3 Poems of Adolescent Love & Hazing by Robert Lowell

Bobby Delano

The labor to breathe that younger, rawer air:
St. Mark’s last football game with Groton lost on the ice-crust,
the sunlight gilding the golden polo coats
of boys with country seats on the Upper Hudson.
Why does that stale light stay? First Form hazing,
first day being sent on errands by an oldboy,
Bobby Delano, cousin of Franklin Delano Roosevelt –
deported soused off the Presidential yacht
baritoning You’re the cream in my coffee
his football, hockey, baseball letter at 15;
at 15, expelled. He dug my ass with a compass,
forced me to say “My mother is a whore.
My freshman year, he shot himself in Rio,
odious, unknowable, inspired as Ajax.

 


The Well

The stones of the well were sullenly unhewn,
none could deny their leechlike will to stay –
no dwelling near and our square miles of waste,
pale grass diversified by wounds of sand,
weeds as hard as rock and squeezed by winter,
each well-stone an illrounded ostrich egg,
amateurish for nature’s artless hand…
a kind of dead chimney. Any furtive boy
was free to pitch the bucket, drinking glass
and funnel down the well … thin black hoops
of standing water. That well is bottomless;
plenty of elbowroom for the scuttled gear,
room at bottom for us to lie, undented….
It’s not the crowds, but crowding kills the soul.

 


Searching

I look back to you, and cherish what I wanted:
your flashing superiority to failure,
hair of yellow oak leaves, the arrogant
tanned brunt in the snow-starch of a loosened shirt –
your bullying half-erotic rollicking….
The white bluffs rise above the old rock piers,
wrecked past insuring by two hurricanes.
As a boy I climbed those scattered blocks and left
the sultry Sunday seaside crowd behind,
seeking landsend, with my bending fishing rod
a small thread slighter than the dark arc of your eyebrow….
Back at school, alone and wanting you,
I scratched my four initials, R.T.S.L.
like a dirty word across my bare, blond desk.

 

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5 replies »

  1. When he’s good he great, tho I felt ambivalent about him for a long time. I saw in his huge & uneven output a manic depressive who couldn’t stop writing because it was the only thing that kept him level. But to some extent now I see that’s what most poets are doing anyway, & he at least bottled lightning more than the rest of us. It’ll be fun to post more of him, I dunno if I’ll lean more towards the early gothic encrusted formal poems or the later looser autobiographies like this

    Liked by 1 person

  2. i’m familiar, only with Lord Weary & the Mills, & Life Studies; i also read his Prometheus Bound. i never had a Complete Poems of Lowell. So i don’t know much of his later stuff.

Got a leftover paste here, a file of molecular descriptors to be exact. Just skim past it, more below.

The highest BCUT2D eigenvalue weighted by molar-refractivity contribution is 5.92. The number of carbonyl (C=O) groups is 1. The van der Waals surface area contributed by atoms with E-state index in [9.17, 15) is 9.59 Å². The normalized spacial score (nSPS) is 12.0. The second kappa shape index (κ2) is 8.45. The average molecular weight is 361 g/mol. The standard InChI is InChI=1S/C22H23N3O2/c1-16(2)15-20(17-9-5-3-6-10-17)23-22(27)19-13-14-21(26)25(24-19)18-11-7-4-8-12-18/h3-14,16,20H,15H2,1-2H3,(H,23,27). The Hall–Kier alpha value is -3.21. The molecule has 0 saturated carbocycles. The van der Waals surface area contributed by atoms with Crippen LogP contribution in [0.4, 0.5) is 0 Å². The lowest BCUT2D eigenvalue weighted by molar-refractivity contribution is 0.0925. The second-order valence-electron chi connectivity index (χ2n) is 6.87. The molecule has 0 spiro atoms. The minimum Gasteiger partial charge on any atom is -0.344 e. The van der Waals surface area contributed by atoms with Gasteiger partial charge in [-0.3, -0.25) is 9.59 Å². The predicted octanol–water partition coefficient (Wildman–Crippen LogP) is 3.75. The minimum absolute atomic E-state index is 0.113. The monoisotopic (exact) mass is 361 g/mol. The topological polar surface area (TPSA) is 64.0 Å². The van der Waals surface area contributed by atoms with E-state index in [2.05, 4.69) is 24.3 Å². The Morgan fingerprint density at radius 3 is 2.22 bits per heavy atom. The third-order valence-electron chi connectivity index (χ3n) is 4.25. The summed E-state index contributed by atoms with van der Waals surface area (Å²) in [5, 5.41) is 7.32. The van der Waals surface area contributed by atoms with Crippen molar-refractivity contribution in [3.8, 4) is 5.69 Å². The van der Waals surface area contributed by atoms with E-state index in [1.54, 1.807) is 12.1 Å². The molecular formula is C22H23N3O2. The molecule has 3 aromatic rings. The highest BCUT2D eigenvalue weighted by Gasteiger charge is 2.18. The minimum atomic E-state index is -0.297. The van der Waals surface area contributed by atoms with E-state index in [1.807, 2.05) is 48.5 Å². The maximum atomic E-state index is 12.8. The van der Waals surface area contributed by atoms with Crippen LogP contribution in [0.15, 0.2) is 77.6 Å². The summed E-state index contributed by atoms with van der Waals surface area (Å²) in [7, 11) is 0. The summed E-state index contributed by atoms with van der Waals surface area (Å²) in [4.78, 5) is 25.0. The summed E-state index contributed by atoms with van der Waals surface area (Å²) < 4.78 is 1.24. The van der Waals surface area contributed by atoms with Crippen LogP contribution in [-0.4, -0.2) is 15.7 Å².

It’s funny that you say you were “ambivalent” because of his “uneven output” which really hinged more on experience & a coping mechanism for that. Don’t we all really do that? i wonder what it is about a certain over-indulgence in personal experience that bothers us at times? It’s as if we want this universality from our poets, as if that is a thing that they should focus on to deliver. If there is a local as universal for place, can there be the same logic applied to person?

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  3. It took me a long time to realize what you just said. I thought the same thing about Dylan, an endless career in the public eye with endless, sometimes terrible, albums. (I’m sure that reaction is mostly jealousy that I haven’t had the chance to do th same, even to fail more in public.) But the basic realization came with somebody like Stevens: his essential poems to me are no doubt different from what you’d say, or somebody else. In this sense everyone’s uneven. Nowadays I’m content to let a poet do what he will, whatever it is, just keep writing. The final chips won’t fall for generations anyway. There’s only the trying & the making.

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  4. i don’t listen to anything by Dylan after Desire, just isn’t worth it.

    Seems a poet can’t know the exact recipe every time to make people see the poem they wrote as essential. i think the context of a collection helps. This is why i don’t like unpublished poems, they don’t have that background context poems that belong to a collection have. This is why, for my own benefit really, i always write with a title, subject, theme or some such in mind, broad enough to let me move, but restricted enough to establish that, at some point, the pursuit will organically come to exhaustion.
    Poets have to be uneven or they might just end up churning out the same poem in a different order. Its all a sort of trial & error: so long as they write they might just get that right alchemical solution that produces something of value, but if they are too timid to write for fear of failure, then what chance is there?

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